Saturday, 20 June 2015

Midsummer fires across the land.

As the Midsummer sun bathes the land, Áine's heat brings a mantle of green to the countryside. Walking along the dusty lane the scent of honeysuckle, wild rose and sweet pea wafts from the hedgerows.
© Jane Brideson
Meadowsweet, which folklore explains was given its' scent by the goddess Áine, will soon add to this heady perfume.
A haze lies across the distant mountains and the field margins glow with ox-eye daisies and celandine.
© Jane Brideson
A languor seems to permeate the countryside and the song of the river is almost silent.

In contrast to the brightness of the day, the fairy mounds nearby are shadowed in the deepest green
as the Good People await Midsummer. 
© Jane Brideson
Then, in the twilight, from each province of Ireland it is believed, they will stream towards Áine's
home on Knockainey, Cnoc Áine, each carrying a lighted torch, a wisp or cliar, to honour the goddess.

PIC ©themodernantiquarian.com



Visit the homeplace of Áine at Voices from the Dawn

The goddess Áine herself has been seen leading the procession upon her hill and whilst the Otherworldly ones carry their torches human residents traditionally lit bonfires on St. John's Eve.

All across Ireland communal fires would be lit by local people with the high point of summer celebrated by music, song and jumping the bonfire.
Women leapt the flames to procure a good marriage and those who were pregnant, did so to ensure an easy delivery. As couples jumped together the outcome of their relationship could be foretold from the flickering of the flames.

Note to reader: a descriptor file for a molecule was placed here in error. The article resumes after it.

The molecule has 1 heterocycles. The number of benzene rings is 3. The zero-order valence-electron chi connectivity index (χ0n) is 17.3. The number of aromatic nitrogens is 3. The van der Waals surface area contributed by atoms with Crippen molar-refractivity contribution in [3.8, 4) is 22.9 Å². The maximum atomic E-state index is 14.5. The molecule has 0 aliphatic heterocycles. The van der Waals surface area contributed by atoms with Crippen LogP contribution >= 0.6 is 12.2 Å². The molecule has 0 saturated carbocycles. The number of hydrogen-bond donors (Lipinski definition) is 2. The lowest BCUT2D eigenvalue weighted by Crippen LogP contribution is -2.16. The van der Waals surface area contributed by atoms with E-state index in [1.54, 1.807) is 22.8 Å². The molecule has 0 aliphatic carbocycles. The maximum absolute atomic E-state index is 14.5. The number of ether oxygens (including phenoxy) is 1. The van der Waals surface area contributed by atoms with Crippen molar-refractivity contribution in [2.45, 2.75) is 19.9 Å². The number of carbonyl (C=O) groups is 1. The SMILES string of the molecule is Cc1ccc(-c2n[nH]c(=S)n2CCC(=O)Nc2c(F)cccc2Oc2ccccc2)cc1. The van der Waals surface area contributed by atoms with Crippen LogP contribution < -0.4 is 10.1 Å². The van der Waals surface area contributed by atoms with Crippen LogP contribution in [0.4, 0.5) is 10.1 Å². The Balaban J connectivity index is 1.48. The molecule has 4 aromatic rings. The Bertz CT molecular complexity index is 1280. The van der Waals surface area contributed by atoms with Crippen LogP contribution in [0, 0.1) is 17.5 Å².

The ashes from these bonfires were later scattered on the crops to ensure a bountiful harvest.



Small family fires were lit to protect the household and in many areas it was customary to bring back
an ember or charred wood from the communal fire and put it on the hearth.
Ashes were also kept for luck, as a cure for various ailments or to bring a peaceful death to the elderly.

Fire on the hearth © Jane Brideson
As the light fades into twilight here our small fire will be lit in the garden to honour Áine,
whose brightness and radiance ripens the crops and blesses the harvest.

Midsummer fire at home © Jane Brideson.

'Midsummer -Áine agus Grian' by Gaol Naofa  



2 comments:

  1. A very informative blog, you certainly have a wealth of knowledge
    to share with your readers.

    ReplyDelete
  2. Thanks for posting this Jane and sharing all that information. Just wonderful.
    Love Margaret xxx

    ReplyDelete

If you have enjoyed reading this blog please leave a comment and I will respond. Thank you!